Peak Body presents a roadmap for STEM skills

Image credit: ©stock.adobe.com/au/Monkey Business

AAustralia needs to urgently rethink its approach to encouraging science, technology, engineering and maths (STEM) careers to tackle the growing national skills crisis.

This is the case with a major new report produced by the Australian Academy of Technological Sciences and Engineering (ATSE), Our Skilled Future in STEM: An Education Roadmap for an Innovative Workforce.

The report calls for a step change to make crucial STEM skills accessible, achievable and aspirational for all Australians, in the face of major skilled migration challenges associated with the rapid digitization and decarbonisation of businesses.

“Australia needs 100,000 more digitally skilled workers and 40,000 more engineers in the next two years alone,” said Kylie Walker, chief executive of ATSE.

“We need decisive action to attract and retain the workforce Australia needs to become a STEM-enhanced force on the world stage.”

“To achieve this, we need a common language for our workers and organizations to communicate the skills they have, want or need.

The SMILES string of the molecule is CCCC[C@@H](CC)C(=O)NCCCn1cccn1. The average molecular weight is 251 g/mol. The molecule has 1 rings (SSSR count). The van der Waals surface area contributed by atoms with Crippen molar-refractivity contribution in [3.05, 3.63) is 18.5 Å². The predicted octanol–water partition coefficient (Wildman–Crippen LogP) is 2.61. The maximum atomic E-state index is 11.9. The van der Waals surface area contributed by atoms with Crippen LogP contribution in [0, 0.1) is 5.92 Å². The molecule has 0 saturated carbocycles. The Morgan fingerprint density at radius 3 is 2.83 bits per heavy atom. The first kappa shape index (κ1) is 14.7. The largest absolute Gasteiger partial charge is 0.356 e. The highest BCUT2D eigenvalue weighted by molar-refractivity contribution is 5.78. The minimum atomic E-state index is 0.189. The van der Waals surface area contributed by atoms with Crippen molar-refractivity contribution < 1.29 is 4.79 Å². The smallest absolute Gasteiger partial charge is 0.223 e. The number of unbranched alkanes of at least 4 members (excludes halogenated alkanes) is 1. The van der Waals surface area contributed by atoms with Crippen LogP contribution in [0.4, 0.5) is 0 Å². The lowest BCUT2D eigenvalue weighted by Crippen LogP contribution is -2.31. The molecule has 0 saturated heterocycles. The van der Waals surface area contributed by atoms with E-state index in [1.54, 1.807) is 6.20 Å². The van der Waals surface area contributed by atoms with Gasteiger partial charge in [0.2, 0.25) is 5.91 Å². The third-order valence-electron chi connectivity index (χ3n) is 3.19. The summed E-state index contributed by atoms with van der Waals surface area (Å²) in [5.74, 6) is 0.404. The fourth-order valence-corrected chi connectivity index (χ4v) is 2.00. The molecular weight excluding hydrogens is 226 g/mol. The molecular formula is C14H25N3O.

“Each industry has its own language, and without a comprehensive skills taxonomy, it’s difficult to have rapid career mobility where STEM skills are in high demand, such as engineering jobs.”

Walker says the report also highlights the need to assess the proliferating STEM education resources and programs in Australia.

“Time-strapped businesses and educators are currently navigating without a compass – ATSE wants to see a self-assessment and quality framework to ensure STEM education programs are value-for-money and responsive to their goal,” Walker said.

The report – which draws on the expertise of more than 400 experts in sectors and disciplines as diverse as maths, agriculture, digital skills, engineering and entrepreneurship – calls on all levels of government , industry, unions, leading organizations, educators and individuals to urgently collaborate and support lifelong learning initiatives.

“With rapid advances in technology and ever-changing tech careers, cementing a culture of lifelong STEM learning will help our workforce retrain and upskill. Government can help drive this transformation investing in workplace learning incentives for companies focused on priority STEM skills,” Walker said.

The report also found that increasing diversity and inclusion in the skilled STEM workforce will be a key catalyst to advancing labor shortages and closing capability gaps. and capacities.

“Equal representation is still lacking in STEM careers, especially for women, Aboriginal and Torres Strait Islander people and people with disabilities. This can make it hard to imagine that a STEM career is attainable,” Walker said.

“Governments, industry and academia have a key role to play in naming and showcasing diverse role models and supporting quality paid internships that show how STEM can transform our world. We need a mass behavior change effort to win hearts and minds, with the goal of attracting and retaining STEM professionals.

Carol N. Valencia